Emily Bernard (’15) is a junior English major from Concord, Massachusetts. She has participated in several fiction and poetry workshops at Carleton, and took a trimester off last spring to hike the Southern half of the Appalachian Trail. Here are two of her poems.
My Father The American Hero
My father proposed in front of Mount Rushmore,
he liked to act in the presence of greater men;
when my mother left he beat on her Jacobean door.
He slapped me once, and afterwards made blueberry pancakes,
the spatula grasped by his nicotine nail beds,
in the afternoon we toured Yosemite with headsets on.
On late afternoons he would do the Times crossword,
sometimes leaving the patio to call my mother
while my sisters and I took our baths.
He took us to South Dakota, and quoted from plaques
how men had died from the dynamite, and
how Cary Grant had hung by a rope for Eva Marie Saint,
spraining his wrist.
None of us will buy real estate in Heaven;
we have summer homes down South, we migrate in the winter
by taxi cab, doing our Hail Mary’s in seatbelts–
The showers will be too cold;
the Church we attend will be cavernously non-denominational,
will serve apple juice
in paper cups every Sunday. In its best moments, I imagine
Heaven is a little bit like California, with perfect mangos
stacked up in cardboard displays
by Mexican employees who throw expired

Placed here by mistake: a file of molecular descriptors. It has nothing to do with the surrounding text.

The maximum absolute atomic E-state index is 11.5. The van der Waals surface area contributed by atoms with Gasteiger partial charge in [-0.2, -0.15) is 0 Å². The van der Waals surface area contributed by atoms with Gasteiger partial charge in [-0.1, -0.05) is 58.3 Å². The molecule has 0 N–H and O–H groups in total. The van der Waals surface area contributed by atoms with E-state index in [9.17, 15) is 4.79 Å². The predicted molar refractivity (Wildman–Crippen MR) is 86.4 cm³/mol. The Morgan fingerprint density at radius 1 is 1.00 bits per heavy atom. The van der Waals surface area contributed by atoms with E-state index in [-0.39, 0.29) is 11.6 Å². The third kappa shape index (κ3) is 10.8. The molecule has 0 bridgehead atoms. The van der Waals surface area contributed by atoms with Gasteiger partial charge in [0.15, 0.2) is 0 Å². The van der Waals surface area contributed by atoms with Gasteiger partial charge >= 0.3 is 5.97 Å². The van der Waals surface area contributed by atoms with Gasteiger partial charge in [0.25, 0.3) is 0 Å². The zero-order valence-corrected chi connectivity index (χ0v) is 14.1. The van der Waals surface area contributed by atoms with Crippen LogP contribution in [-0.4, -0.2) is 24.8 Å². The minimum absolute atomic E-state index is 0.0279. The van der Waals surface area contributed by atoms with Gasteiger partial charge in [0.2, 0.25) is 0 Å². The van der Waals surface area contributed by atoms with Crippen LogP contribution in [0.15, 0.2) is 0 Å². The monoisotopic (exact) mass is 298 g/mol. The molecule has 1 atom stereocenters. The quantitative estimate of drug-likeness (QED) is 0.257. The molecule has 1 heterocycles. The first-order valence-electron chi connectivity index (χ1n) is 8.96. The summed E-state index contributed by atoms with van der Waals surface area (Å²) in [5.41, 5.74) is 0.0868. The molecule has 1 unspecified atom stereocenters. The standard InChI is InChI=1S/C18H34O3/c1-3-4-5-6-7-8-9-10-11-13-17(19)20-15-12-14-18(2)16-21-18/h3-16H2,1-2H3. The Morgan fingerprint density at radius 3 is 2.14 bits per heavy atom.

nectarines into dumpster trucks.
My father had a plastic lung and an intravenous
when he apologized for being an imperfect man
he didn’t make his peace with God in time;
The eulogy I wrote alone in his house to the gurgle
of a garbage disposal broken years
ago, all of his travel books still dog-eared.
At his funeral I told about the time he drove us
to a hardware store at one in the morning–
and bought huge, fist-like bulbs to plant
As we were cleaning out the basement
my oldest sister found them, peeling off plastic
wrapping, the receipt sticking out
like a white sunrise.
His car was
out of gas. The sign outside
He has no idea what she wants,
the aisles are hieroglyphic—
the cashier has fermentation
in her eyes
between her cheekbones—
He has one girlfriend
different brands of milk.
Here, in this town
his father used to bring him
to ice cream stores
with tubs the size of small dogs.
Funny what we makes us
carnivores. Funny what we love.